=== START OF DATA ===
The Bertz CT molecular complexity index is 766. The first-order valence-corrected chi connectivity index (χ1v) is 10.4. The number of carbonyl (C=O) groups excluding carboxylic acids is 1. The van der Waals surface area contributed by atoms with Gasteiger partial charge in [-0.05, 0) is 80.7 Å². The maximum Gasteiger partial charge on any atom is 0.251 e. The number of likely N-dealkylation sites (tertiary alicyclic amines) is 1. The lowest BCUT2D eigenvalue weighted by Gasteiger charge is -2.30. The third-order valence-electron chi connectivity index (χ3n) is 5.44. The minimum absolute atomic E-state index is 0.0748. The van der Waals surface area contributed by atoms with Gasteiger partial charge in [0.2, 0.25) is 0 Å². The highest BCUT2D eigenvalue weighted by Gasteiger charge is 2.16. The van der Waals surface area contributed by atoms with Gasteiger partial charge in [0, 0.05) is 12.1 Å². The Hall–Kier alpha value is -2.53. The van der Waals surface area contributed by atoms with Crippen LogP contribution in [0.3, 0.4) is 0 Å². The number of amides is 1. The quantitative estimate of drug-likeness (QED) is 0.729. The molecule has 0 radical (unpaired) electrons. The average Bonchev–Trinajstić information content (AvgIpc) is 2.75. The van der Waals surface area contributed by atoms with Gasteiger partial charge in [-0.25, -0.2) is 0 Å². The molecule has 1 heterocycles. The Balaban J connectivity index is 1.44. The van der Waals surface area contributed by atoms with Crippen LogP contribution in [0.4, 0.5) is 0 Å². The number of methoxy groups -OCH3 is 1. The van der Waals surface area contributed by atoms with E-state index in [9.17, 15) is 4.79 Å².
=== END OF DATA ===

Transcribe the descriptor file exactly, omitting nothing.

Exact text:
The Bertz CT molecular complexity index is 766. The first-order valence-corrected chi connectivity index (χ1v) is 10.4. The number of carbonyl (C=O) groups excluding carboxylic acids is 1. The van der Waals surface area contributed by atoms with Gasteiger partial charge in [-0.05, 0) is 80.7 Å². The maximum Gasteiger partial charge on any atom is 0.251 e. The number of likely N-dealkylation sites (tertiary alicyclic amines) is 1. The lowest BCUT2D eigenvalue weighted by Gasteiger charge is -2.30. The third-order valence-electron chi connectivity index (χ3n) is 5.44. The minimum absolute atomic E-state index is 0.0748. The van der Waals surface area contributed by atoms with Gasteiger partial charge in [0.2, 0.25) is 0 Å². The highest BCUT2D eigenvalue weighted by Gasteiger charge is 2.16. The van der Waals surface area contributed by atoms with Gasteiger partial charge in [0, 0.05) is 12.1 Å². The Hall–Kier alpha value is -2.53. The van der Waals surface area contributed by atoms with Crippen LogP contribution in [0.3, 0.4) is 0 Å². The number of amides is 1. The quantitative estimate of drug-likeness (QED) is 0.729. The molecule has 0 radical (unpaired) electrons. The average Bonchev–Trinajstić information content (AvgIpc) is 2.75. The van der Waals surface area contributed by atoms with Gasteiger partial charge in [-0.25, -0.2) is 0 Å². The molecule has 1 heterocycles. The Balaban J connectivity index is 1.44. The van der Waals surface area contributed by atoms with Crippen LogP contribution in [0.4, 0.5) is 0 Å². The number of methoxy groups -OCH3 is 1. The van der Waals surface area contributed by atoms with E-state index in [9.17, 15) is 4.79 Å².